Employment Appeal Tribunal rules that award of £14,000 for sexual harassment not excessive
In the case of AA Solicitors Ltd (T/A AA Solicitors) & Anor v Majid UKEAT/0217/15/JOJ the Employment Appeal Tribunal considered whether an award of £14,000 for sexual harassment and sex discrimination was excessive.
The Employment Appeal Tribunal held that the award of £14,000 as not excessive – the Respondent had violated the Claimant’s dignity as a worker by sexually harassing her and that there was no error of law by the Tribunal in awarding the compensation that it had.
The factual background of AA Solicitors Ltd (T/A AA Solicitors) & Anor v Majid
In early 2013 Miss Majid (the Claimant) sought work as a paralegal at AA Solicitors Limited (t/a AA Solicitors), a firm of solicitors in Bolton. Mr Ali was at the relevant times the sole solicitor working at AA Solicitors.
Miss Majid met with Mr Ali on 24 April 2013 at the offices of AA Solicitors and then began working for the firm. However, Miss Majid was subsequently made redundant in May 2013, about six weeks after she had started employment, and brought claims for sexual harassment and sex discrimination against AA Solicitors. Miss Majid alleged in her claim that she had been subjected to 40 or more acts of sexual harassment from Mr Ali, including Mr Ali asking her to go to the cinema with him, Mr Ali installing a bed in one of the rooms of the office, Mr Ali attempt to hug her and touching her arms, among other things. Miss Majid’s case was that these actions on Mr Ali’s part had made her feel uncomfortable.
The Employment Tribunal’s decision
The case came to the Manchester Employment Tribunal in or around early 2014, with the Employment Tribunal finding in Miss Majid’s favour in her claims for sexual harassment and sex discrimination, awarding her a total of £20,221.42, comprised of the following: £14,000 for injury to feelings, aggravated damages of £4,000, loss of earnings of £2,111.40, and interest totalling £110.02. The Employment Tribunal also ordered that Mr Ali attend an equal opportunities training for solicitors’ course (including sexual harassment).
Among other findings, the Employment Tribunal held that Miss Majid’s selection for redundancy was not on genuine grounds – there were no concerns raised prior to her dismissal about the quality of work her work or performance, and there was another candidate for redundancy who had had less qualifications and less experience than Miss Majid. The Employment Tribunal also held that Mr Ali had held a high degree of control and responsibility over employees in the workplace and Miss Majid had been vulnerable because she was inexperienced and at the start of her career.
AA Solicitors and Mr Ali appealed against the award made for injury to feelings, arguing that Mr Ali’s behaviour was “gauche and insinuating rather than aggressive” and that the award made was therefore excessively high. It also appealed on the basis that there appeared to have been a ‘disconnect’ between the level of compensation awarded in Employment Tribunal claims for injury to feelings and awards for similar injuries in personal injury claims, which tended to be lower.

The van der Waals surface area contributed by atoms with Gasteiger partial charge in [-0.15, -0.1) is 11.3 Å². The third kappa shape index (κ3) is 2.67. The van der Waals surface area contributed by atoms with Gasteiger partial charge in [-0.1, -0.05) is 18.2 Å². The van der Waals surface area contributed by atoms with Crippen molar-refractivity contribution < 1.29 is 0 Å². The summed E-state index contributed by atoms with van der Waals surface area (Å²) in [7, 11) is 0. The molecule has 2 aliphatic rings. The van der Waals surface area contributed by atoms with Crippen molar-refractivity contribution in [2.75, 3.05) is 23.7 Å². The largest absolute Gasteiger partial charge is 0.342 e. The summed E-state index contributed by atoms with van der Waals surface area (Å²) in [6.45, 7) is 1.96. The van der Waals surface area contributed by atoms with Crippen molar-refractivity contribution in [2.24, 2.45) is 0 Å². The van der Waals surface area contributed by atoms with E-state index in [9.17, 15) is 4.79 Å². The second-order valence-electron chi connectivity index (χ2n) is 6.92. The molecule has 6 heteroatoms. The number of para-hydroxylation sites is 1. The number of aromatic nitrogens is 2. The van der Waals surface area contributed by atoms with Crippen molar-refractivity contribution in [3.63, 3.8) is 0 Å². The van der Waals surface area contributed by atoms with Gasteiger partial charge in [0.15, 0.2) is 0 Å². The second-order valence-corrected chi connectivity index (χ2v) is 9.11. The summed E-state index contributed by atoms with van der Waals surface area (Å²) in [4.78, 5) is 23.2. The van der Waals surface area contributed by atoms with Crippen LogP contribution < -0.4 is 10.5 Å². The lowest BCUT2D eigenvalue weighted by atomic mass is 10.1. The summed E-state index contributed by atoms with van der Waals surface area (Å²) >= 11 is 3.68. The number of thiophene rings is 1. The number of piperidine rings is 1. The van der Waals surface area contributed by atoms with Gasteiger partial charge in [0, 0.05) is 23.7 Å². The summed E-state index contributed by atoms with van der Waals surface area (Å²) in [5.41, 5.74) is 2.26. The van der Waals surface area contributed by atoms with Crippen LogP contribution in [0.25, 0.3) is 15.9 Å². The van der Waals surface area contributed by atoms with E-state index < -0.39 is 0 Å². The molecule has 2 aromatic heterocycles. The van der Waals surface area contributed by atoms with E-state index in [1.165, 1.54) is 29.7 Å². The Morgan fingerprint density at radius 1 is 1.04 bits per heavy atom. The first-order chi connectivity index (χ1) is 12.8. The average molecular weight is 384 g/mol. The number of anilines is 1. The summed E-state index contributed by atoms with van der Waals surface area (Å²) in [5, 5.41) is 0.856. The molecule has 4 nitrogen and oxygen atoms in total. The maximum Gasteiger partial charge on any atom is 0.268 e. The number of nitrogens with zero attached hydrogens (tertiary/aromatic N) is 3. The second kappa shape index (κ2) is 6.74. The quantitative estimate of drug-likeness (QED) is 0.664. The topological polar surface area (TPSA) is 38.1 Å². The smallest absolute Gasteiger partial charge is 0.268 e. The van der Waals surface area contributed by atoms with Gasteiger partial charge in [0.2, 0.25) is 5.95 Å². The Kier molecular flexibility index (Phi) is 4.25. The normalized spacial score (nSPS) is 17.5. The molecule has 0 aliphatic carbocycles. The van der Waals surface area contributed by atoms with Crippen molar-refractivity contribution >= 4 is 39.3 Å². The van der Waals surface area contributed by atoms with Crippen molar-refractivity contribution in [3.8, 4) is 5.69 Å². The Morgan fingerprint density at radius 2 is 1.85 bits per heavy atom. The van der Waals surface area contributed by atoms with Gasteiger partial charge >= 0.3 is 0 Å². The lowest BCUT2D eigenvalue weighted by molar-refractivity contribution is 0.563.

The decision of the Employment Appeal Tribunal
The Employment Appeal Tribunal held that there was no error of law by the Employment Tribunal in awarding Miss Majid £14,000 for injury to feelings. The Appellants (Mr Ali and AA Solicitors) had accepted that the award made was in the correct ‘Vento’ band (the middle band for ‘serious’ acts of harassment or discrimination) and that the award was not manifestly excessive – the award made had not been at the low or high point of the band but squarely in the middle, and it was therefore entirely permissible for the Tribunal to award such a level of compensation. Further, the EAT found the analogy between personal injury claims and Employment Tribunal claims was unhelpful, as the ‘Vento’ guidelines were bespoke guidance tailored to the jurisdiction of the Employment Tribunal.
Why is this case important?
This case is important as it shows that it an appeal against an award of compensation by the Employment Tribunal (or a judgment on liability, if that is being appealed) must be based on a point of law – in cases regarding an appeal on remedy, this would normally involve an excessively high or low award, or the awarding or failure to award a particular type of remedy.
Chris Hadrill, head of the employment department at Redmans, commented on the case: “Employers should take reasonably practicable steps to ensure that staff in the workplace are not subjected to harassment and that, should a complaint of harassment be submitted, appropriate, thorough, and prompt steps are taken to investigate and, if necessary, punish any harassment. A failure to take such steps could lead to potentially high levels of compensation being awarded, as in this case.”